News of the WeekSOUTHEAST ASIA

Thai Scientists Secure Royally Inspired Windfall

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Science  21 Apr 2006:
Vol. 312, Issue 5772, pp. 350
DOI: 10.1126/science.312.5772.350b

BANGKOK—Thailand's king already enjoys wide popularity among his subjects, but now Thai scientists have an extra incentive to pay homage. To mark the 60th anniversary in June of the reign of Bhumibol Adulyadej, the world's longest serving head of state, the Thai government is launching a $500 million, 10-year effort to invigorate Thailand's scientific community by training thousands of researchers and funding hundreds of international collaborations.

The jubilee initiative is not expected to transform Thailand into a global scientific powerhouse. But in a region that has largely paid short shrift to R&D, the “Strategic Research Consortiums” project, if fully implemented, could seed the growth of top-notch research groups and serve as a beacon for other Southeast Asian nations. “What we need most is to form a critical mass of scientists,” says biochemist Wanchai De-Eknamkul, adviser to the secretary general of Thailand's Commission on Higher Education.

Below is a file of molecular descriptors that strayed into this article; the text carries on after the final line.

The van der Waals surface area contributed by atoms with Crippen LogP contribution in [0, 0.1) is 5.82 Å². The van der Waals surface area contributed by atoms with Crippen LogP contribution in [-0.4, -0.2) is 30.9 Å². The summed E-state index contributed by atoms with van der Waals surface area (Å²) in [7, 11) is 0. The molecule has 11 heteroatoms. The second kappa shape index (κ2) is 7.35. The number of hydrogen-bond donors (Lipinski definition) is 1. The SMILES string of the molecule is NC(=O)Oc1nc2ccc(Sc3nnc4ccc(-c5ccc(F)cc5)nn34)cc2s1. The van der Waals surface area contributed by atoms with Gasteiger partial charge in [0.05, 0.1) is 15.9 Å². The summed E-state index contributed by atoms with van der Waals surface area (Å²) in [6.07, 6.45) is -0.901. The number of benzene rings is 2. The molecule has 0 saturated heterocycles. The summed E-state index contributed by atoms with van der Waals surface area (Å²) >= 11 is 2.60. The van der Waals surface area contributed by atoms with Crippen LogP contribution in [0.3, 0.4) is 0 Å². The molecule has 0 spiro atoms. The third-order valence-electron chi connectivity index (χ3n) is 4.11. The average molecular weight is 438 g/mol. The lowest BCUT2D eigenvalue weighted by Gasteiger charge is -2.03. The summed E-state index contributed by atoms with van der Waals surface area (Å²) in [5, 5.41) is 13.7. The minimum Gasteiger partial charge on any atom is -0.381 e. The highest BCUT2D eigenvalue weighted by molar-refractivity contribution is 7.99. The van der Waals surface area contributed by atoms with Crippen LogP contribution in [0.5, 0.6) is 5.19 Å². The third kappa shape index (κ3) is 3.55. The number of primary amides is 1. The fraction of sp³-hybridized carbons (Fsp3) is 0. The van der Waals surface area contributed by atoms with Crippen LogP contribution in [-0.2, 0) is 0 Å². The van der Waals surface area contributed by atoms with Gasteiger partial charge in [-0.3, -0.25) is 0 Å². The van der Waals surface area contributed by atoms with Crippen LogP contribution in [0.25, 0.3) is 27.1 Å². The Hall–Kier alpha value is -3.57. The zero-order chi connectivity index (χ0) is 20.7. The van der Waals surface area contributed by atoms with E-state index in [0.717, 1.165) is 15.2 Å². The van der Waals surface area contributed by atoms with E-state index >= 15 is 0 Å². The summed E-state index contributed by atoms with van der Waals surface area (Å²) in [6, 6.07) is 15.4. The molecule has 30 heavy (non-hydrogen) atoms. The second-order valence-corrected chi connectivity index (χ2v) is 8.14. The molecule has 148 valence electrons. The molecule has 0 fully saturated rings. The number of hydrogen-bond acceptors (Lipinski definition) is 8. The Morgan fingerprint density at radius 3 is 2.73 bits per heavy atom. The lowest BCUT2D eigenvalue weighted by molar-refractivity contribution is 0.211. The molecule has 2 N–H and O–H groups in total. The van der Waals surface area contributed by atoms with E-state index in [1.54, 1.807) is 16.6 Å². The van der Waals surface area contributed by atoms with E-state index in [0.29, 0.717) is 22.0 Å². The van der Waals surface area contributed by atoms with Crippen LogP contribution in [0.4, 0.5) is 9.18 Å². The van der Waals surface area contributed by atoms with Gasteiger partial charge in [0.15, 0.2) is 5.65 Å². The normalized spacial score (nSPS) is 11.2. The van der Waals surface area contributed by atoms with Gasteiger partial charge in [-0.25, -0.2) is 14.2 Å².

The pulse of Thai science is weak. In many Asian countries, roughly half of university degrees are awarded in science and engineering, UNESCO reported last year; in Thailand the proportion is just 26%. Less than one in four Thai university faculty members have Ph.D.s. According to the U.S. National Science Foundation's Science and Engineering Indicators 2006, Thai researchers published just 1072 articles in citation-indexed journals in 2003—a long way behind its near neighbor Singapore, with 3122. Like oases in the desert, eight Thai universities claim nearly 90% of the country's output. “It's a terrible imbalance,” Wanchai says.

Hoping to boost scientific fertility, the higher education commission has laid out 20 strategic research areas, from emerging diseases and basic physics to high-throughput drug screening and Thai specialties such as silk production. Teams will compete for funds; those with international links will have an edge. The 2006 budget, $15 million, will jump to $50 million in 2007. The commission has set ambitious goals. In the next decade, it expects awardees to train 9600 Ph.D.s, hire 2800 academic staff, form 700 international consortia, and establish 60 centers of excellence at Thai universities.

Strengthening Thai science would no doubt please King Bhumibol, who studied science at the University of Lausanne, Switzerland, before ascending to the throne in 1946. During his reign, he has taken a keen interest in agricultural research, setting up six experimental stations throughout the country. Now, the jubilee funds will give Thai researchers a chance to show that the king isn't the only person here with a yen for cutting-edge science.

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